Dogs hold such a special place in our heart and in most cases, are treated as another member of the family. According to the APPA – 37-47% of households in the United States own at least one dog. That adds up to about 70-80 million canines living with us as our domesticated buddies. Amazing relationships can form from dog-handler bonds and even link to assisting in lowering blood pressure, heart disease, and weight gain to name a few. We understandably desire to show them our love and gratitude through human affection (ex: hugs and kisses), however, this is where we are potentially forcing the dog into an uncomfortable encounter.
Many of my clients are convinced their dog adores being hugged and kissed. I don’t doubt their dog cares for them deeply, however, I am confident they are often experiencing a tolerated behavior from their best buddy. This type of affection is not natural behavior for our dogs, and in some cases, can seem more threatening then heartfelt. Wrapping your arms around the dog’s jugular, flashing your pearly whites, or throwing your face into theirs are some examples of body language disconnect between humans and canines.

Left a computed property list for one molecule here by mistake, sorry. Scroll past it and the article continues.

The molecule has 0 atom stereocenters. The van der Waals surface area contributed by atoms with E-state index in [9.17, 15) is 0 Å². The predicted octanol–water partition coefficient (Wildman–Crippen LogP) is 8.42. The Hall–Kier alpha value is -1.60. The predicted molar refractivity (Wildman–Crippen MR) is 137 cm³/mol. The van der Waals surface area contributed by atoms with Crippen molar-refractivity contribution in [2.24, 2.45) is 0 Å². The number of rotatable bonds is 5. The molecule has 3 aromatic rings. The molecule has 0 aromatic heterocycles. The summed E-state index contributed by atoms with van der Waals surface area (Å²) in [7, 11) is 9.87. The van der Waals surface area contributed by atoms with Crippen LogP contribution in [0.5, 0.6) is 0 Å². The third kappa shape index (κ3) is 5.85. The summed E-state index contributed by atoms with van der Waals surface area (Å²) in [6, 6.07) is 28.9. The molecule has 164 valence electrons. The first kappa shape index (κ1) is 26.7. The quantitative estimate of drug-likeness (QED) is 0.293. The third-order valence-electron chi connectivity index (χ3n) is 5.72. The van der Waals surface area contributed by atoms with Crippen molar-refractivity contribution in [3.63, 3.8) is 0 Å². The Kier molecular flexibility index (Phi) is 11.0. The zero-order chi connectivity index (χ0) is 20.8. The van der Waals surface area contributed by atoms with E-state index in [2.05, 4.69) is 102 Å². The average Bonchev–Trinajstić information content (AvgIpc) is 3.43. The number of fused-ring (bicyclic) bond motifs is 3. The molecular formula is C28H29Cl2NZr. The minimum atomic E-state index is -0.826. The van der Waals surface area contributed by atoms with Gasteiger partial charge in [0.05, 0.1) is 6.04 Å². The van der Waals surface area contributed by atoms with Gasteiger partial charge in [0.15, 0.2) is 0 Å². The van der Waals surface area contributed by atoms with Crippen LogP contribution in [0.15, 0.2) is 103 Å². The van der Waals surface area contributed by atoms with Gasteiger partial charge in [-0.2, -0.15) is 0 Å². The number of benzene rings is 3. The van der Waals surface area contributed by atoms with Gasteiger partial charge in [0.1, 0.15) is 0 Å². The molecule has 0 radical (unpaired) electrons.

In my past post The Simplicity of Dog Psychology in Dog Training, I discuss how dogs view the word in two simple ways – familiar and unfamiliar. In other words, they are either relaxed or tense. I bring this up to further explain why some dogs do wonderful with certain interactions around those they know – and can then act out in aggression when tested the same way with someone new. It is never a good idea to assume that just because you are a “dog person”, you can approach and handle all pooches the same way. Give each and every dog the respect they deserve and never force an interaction on them!
I have recently started educating children on dog body language and appropriate ways to approach a dog (either one they know or one they are meeting for the first time). By teaching our children the differences between human and dog behavior, we can potentially help save lives of both around the world due to preventable negative encounters.
Please do not misunderstand this post to be an “anti-love your dog” campaign. Dogs, like people, have different personalities and different levels of tolerance. Some absolutely adore their owner’s touch and feel comfortable being “loved on” by just about anyone. All I ask is that you respect and pay attention to your dog’s body language. Any level of tension signifies some level of discomfort with the encounter.
Remember that our dog’s read our body language and NOT OUR INTENT!
Happy Training :)